INMAN — It takes a village — or, in this case, the town of Inman — to put on the annual Ground Hog Feed, an event that feeds hundreds of people in a room that only holds 40.

St. Peter's United Church of Christ will host the 76th annual Ground Hog Feed from 11 a.m. to 1 p.m. and 4 to 7:30 p.m. on Feb. 5, a few days after Groundhog Day.

The meal will be served in the fellowship hall of its building, located at the corner of Harvey and Pine streets in Inman.

"It's not a small undertaking," said Pastor Dennis Ureche.

Ureche estimated that last year's Ground Hog Feed drew in between 800 and 900 people, who must eat in shifts.

"It's a time of fellowship. You gather with your friends and your neighbors," Ureche said. "We've had people calling the church since the beginning of the year, wanting to know when it is."

The meal that is served includes sauerkraut, mashed potatoes and gravy, sweet corn, rolls with butter, pickles and pie — all secondary to the main entree of homemade German sausage.

Volunteers prepare the sausage days in advance.

"We gather over at Canton Lockers the Wednesday before the dinner," Ureche said. "At 8 a.m., we start cutting and mixing and grinding."

The blend of spices that goes into the sausage is a closely-guarded secret.

"I don't even know what it is," Ureche said.

With many hands making light work, it takes around four hours to complete the job.

"We will process about 1,400 pounds of boneless pork butt to make the sausage," Ureche said.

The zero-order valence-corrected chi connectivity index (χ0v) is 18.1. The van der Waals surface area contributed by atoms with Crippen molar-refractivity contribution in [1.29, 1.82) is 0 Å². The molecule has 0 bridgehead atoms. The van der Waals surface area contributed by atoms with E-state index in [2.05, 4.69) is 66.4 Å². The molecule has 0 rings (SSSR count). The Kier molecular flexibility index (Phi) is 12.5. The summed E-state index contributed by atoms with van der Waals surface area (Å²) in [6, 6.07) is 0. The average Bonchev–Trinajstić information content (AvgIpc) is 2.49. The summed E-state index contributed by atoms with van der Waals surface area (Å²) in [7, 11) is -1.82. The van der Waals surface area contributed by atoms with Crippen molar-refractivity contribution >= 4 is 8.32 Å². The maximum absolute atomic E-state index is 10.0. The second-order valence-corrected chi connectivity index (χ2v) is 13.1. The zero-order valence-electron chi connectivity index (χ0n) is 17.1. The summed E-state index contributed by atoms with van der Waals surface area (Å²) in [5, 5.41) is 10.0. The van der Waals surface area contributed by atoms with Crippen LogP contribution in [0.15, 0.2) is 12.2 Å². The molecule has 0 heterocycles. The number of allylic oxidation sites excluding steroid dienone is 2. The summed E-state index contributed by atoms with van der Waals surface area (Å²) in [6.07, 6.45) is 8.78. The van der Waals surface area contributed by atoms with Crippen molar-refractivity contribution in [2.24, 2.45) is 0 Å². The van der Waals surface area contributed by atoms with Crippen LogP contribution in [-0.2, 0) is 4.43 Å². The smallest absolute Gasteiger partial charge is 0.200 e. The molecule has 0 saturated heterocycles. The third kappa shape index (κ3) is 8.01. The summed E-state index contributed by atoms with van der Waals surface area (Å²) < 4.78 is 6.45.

One-pound packages of the sausages are also available for sale at the Ground Hog Feed.

"I usually buy about 10 pounds for myself because I like to put it in chili," Ureche said. "It's good for breakfast, too."

The money raised from the event is used to fund efforts such as Kansas Honor Flights, Inman High School Fellowship of Christian Athletes and food pantries.

"We make donations to mission projects throughout the community and the state," Ureche said.

The Ground Hog Feed takes more volunteers than there are members of St. Peter's United Church of Christ, so other Inman residents join in the work.

"If it wasn't for the community, we wouldn't be able to pull it off anymore," Ureche said.

It takes around 75 people to handle the tasks of making sausage, cooking the meal and serving it to attendees.

"They get it done, which is why we feel it's important to return the money to the community," Ureche said.

Tickets for the Ground Hog Feed are $11 for adults, $5 for children ages 5-12 and free for children age 4 or younger.

For additional information about the Ground Hog Feed, or questions about handicap assistance, contact the church office at 620-585-2627 or visit

Contact Patricia Middleton by email at or follow her stories on Twitter at @MacSentinel.